P. chabaudi AJ causes severe disease without sequestering in host tissues.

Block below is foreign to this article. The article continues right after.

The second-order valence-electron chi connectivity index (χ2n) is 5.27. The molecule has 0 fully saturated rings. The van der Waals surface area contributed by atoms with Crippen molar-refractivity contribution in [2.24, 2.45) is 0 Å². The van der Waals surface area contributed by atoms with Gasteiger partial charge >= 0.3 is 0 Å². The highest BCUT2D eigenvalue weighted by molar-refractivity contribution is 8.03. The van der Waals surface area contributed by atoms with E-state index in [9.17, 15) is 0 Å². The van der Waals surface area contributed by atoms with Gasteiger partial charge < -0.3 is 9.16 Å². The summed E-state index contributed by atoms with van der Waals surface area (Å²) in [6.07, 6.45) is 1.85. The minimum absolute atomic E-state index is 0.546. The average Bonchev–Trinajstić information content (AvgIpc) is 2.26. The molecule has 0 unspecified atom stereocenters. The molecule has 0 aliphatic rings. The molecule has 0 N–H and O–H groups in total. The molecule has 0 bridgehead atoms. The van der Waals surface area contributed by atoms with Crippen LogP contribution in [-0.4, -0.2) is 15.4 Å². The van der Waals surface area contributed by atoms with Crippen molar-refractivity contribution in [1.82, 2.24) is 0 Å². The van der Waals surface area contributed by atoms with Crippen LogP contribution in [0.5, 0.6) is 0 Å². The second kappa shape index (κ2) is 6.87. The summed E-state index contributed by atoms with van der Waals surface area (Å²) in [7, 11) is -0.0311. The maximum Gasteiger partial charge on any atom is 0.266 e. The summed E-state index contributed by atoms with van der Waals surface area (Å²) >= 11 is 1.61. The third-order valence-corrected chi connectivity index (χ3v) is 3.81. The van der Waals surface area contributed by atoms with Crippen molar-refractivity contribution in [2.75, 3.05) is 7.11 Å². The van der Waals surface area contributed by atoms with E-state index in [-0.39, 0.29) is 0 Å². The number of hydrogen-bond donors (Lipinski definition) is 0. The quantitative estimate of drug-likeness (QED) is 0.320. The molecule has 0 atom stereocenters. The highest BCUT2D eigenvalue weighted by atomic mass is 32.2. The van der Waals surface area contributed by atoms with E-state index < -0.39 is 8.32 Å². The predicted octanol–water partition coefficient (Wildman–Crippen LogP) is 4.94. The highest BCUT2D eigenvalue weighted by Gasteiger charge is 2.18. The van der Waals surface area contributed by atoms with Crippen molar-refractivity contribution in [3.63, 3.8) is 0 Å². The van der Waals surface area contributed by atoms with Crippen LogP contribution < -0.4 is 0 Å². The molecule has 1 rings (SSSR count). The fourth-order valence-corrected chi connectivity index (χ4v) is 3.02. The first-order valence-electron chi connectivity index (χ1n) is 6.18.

(A–C) C57Bl/6 mice were infected with P. chabaudi AJ sporozoites; the blood-stage of infection started 2 days later after the release of merozoites from the liver. We refer to the emergence of parasites from the liver as the start of blood cycle 1, after which parasites undergo schizogony approximately every 24 hr to start the next blood cycle. Mice were housed under reverse light conditions (lights OFF 07:00, lights ON 19:00 GMT) so that schizogony would peak at 13:00 GMT. (A) Core body temperature was measured every 2 hr (09:00–21:00 GMT) as parasites transitioned from blood cycle 9 to 10 and again from blood cycle 10 to 11 (n = 20, mean + SEM). (B and C) Parasitaemia was monitored every 2 hr by Giemsa stained thin blood films (09:00–21:00 GMT) as parasites transitioned from blood cycle 6 to 7 (n = 9, mean + SEM). The percentage of infected red cells is shown in (B), whereas the proportion of parasites at the ring, trophozoite, and schizont stages is shown in (C). Note that hypothermia is most severe after the peak of schizogony when all schizonts have ruptured. (D) C57Bl/6 mice were infected with mosquito-transmitted blood-stage parasites (P. chabaudi AS or AJ). Circulating parasitaemia was measured at the peak of schizogony (13:00 GMT) as parasites transitioned from blood cycle 6 to 7 (n = 3 per group, mean + SEM). At the same time, mice were euthanised and organs were fixed in neutral buffered formalin for histology. Sequestration rates in each organ were assessed by counting the percentage of infected red cells inside blood vessels and normalising this number to circulating parasitaemia (see Materials and methods). For high-resolution images and a guide to identifying infected red cells on tissue sections, you can refer to our publication on the sequestration and histopathology of P. chabaudi (Brugat et al., 2014).